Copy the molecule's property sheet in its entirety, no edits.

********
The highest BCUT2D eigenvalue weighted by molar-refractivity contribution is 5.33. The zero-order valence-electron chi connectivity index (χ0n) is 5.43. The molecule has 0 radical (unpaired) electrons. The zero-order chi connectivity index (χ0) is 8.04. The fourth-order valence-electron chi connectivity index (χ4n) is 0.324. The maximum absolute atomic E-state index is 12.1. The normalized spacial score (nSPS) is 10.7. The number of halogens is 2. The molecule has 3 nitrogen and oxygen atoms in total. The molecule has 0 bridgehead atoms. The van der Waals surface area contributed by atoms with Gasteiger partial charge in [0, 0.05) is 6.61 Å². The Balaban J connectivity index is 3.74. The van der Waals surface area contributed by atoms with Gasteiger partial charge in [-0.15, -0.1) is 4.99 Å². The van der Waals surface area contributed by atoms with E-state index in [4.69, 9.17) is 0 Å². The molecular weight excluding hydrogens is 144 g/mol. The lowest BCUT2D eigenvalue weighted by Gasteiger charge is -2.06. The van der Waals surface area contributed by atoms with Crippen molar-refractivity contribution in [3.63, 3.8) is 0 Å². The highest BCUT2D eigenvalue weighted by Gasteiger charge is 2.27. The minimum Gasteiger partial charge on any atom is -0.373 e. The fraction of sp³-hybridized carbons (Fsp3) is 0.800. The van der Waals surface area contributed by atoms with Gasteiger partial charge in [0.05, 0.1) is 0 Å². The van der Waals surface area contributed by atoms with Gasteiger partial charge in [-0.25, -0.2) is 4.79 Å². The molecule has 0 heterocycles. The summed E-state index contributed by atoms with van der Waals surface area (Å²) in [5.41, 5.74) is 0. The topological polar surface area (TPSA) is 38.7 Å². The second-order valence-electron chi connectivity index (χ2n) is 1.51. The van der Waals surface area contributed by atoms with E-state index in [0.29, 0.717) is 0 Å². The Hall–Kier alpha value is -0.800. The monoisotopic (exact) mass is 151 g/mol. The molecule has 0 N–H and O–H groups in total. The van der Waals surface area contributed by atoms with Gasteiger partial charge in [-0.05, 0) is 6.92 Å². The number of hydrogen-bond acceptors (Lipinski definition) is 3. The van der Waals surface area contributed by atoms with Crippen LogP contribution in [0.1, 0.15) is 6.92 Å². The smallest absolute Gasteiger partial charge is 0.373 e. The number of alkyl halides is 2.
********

The highest BCUT2D eigenvalue weighted by molar-refractivity contribution is 5.33. The zero-order valence-electron chi connectivity index (χ0n) is 5.43. The molecule has 0 radical (unpaired) electrons. The zero-order chi connectivity index (χ0) is 8.04. The fourth-order valence-electron chi connectivity index (χ4n) is 0.324. The maximum absolute atomic E-state index is 12.1. The normalized spacial score (nSPS) is 10.7. The number of halogens is 2. The molecule has 3 nitrogen and oxygen atoms in total. The molecule has 0 bridgehead atoms. The van der Waals surface area contributed by atoms with Gasteiger partial charge in [0, 0.05) is 6.61 Å². The Balaban J connectivity index is 3.74. The van der Waals surface area contributed by atoms with Gasteiger partial charge in [-0.15, -0.1) is 4.99 Å². The van der Waals surface area contributed by atoms with E-state index in [4.69, 9.17) is 0 Å². The molecular weight excluding hydrogens is 144 g/mol. The lowest BCUT2D eigenvalue weighted by Gasteiger charge is -2.06. The van der Waals surface area contributed by atoms with Crippen molar-refractivity contribution in [3.63, 3.8) is 0 Å². The highest BCUT2D eigenvalue weighted by Gasteiger charge is 2.27. The minimum Gasteiger partial charge on any atom is -0.373 e. The fraction of sp³-hybridized carbons (Fsp3) is 0.800. The van der Waals surface area contributed by atoms with Gasteiger partial charge in [0.05, 0.1) is 0 Å². The van der Waals surface area contributed by atoms with Gasteiger partial charge in [-0.25, -0.2) is 4.79 Å². The molecule has 0 heterocycles. The summed E-state index contributed by atoms with van der Waals surface area (Å²) in [5.41, 5.74) is 0. The topological polar surface area (TPSA) is 38.7 Å². The second-order valence-electron chi connectivity index (χ2n) is 1.51. The van der Waals surface area contributed by atoms with E-state index in [0.29, 0.717) is 0 Å². The Hall–Kier alpha value is -0.800. The monoisotopic (exact) mass is 151 g/mol. The molecule has 0 N–H and O–H groups in total. The van der Waals surface area contributed by atoms with Gasteiger partial charge in [-0.05, 0) is 6.92 Å². The number of hydrogen-bond acceptors (Lipinski definition) is 3. The van der Waals surface area contributed by atoms with Crippen LogP contribution in [0.1, 0.15) is 6.92 Å². The smallest absolute Gasteiger partial charge is 0.373 e. The number of alkyl halides is 2.